What is Good Enough?
by Lynn Ungar
How do you atone for your sins? I know the question has different connotations to folks who come from a Christian background than it does for me, given my Jewish heritage. I think of atonement in terms of the Days of Turning, the 10 days between Rosh Hashana and Yom Kippur when Jews are expected to make things right in their relationships, to apologize and make amends, so that they are prepared to make amends with God on the Day of Atonement itself. Atonement, to me, means fixing what I have broken, taking responsibility for my choices and trying to make things right with people I’ve hurt.
But here’s the thing. Aside from losing patience with my teenager, I think most of the damage that I do in the world is far less personal than my image of atonement would suggest. For the most part, my relationships with my family, friends and neighbors are fine. But what of the damage that I do to the environment? What about all the non-reyclable, non-biodegradable Styrofoam containers I’ve purchased along with that oh so tasty and convenient take-out food? What about the carbon emissions from my long driving vacation this summer, or last weekend’s plane flight to enjoy a long weekend out of town? What about the water I wasted when I forgot to turn off the sprinklers in the back yard, the factory-farmed pork that’s in my refrigerator as we speak?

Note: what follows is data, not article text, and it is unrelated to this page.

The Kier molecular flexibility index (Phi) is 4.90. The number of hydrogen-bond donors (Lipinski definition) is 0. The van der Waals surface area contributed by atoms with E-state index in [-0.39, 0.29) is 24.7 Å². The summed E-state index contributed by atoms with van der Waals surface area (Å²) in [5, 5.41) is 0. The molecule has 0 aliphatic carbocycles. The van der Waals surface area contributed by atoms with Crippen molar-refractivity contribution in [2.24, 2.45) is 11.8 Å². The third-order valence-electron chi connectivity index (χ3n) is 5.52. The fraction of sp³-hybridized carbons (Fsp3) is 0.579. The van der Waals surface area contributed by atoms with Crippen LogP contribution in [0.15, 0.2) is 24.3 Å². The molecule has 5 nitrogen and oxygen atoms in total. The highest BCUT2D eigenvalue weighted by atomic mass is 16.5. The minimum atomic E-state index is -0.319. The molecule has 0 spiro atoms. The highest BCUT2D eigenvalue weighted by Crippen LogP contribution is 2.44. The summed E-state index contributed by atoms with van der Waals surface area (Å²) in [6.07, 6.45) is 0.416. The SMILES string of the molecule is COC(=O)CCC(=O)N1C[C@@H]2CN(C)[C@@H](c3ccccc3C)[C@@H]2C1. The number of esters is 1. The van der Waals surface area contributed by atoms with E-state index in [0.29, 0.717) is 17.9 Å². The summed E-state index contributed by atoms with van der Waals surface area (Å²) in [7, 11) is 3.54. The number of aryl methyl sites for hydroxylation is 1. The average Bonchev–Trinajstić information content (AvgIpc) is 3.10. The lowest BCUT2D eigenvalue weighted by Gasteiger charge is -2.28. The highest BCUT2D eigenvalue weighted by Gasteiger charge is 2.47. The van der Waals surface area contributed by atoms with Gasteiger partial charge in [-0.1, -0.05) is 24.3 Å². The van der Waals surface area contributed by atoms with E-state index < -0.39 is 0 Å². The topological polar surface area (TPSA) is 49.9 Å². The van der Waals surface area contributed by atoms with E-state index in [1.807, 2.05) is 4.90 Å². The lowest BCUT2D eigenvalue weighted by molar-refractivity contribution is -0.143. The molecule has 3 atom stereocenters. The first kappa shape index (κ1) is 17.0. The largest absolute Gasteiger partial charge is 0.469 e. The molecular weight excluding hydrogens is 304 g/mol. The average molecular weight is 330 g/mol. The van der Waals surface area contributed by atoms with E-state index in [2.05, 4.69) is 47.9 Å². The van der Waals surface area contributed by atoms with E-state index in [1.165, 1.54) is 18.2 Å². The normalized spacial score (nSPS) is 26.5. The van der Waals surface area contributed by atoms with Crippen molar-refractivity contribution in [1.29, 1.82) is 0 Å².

How do I atone for choices that are not evil, but none the less carry genuine costs for the world? Can I dismiss my choices as “good enough” or “no worse than the neighbors” and go about my merry way, or do I need to atone for my small acts of greed and negligence, make choices that give more weight to the needs of the other denizen’s of this planet and less to my own pleasures or preferences?
I can’t claim to know the answers. It is impossible to live without cost to the planet and unrealistic to think that I would give up all pleasures because of unknown potential costs to unknown beings.
But I can at least bother to ask the questions, to weigh my choices, to consider alternatives, to try to give something back. I will certainly never live a life of perfect virtue, but this season of atonement invites me to be a little more aware of what and how I choose.
Lynn Ungar is minister for lifespan learning for the Church of the Larger Fellowship. She lives in California with her wife, teenage daughter, two cats and two dogs, one of whom is a regular blogger for this site.
What do you think?
How do I give back? I have been given so much in my life. I have so much to give, and I want to do it in a meaningful way. I love the idea of atonement for ones sins, but I have yet to find a way to atone that would bring meaning to my life, and the lives of others.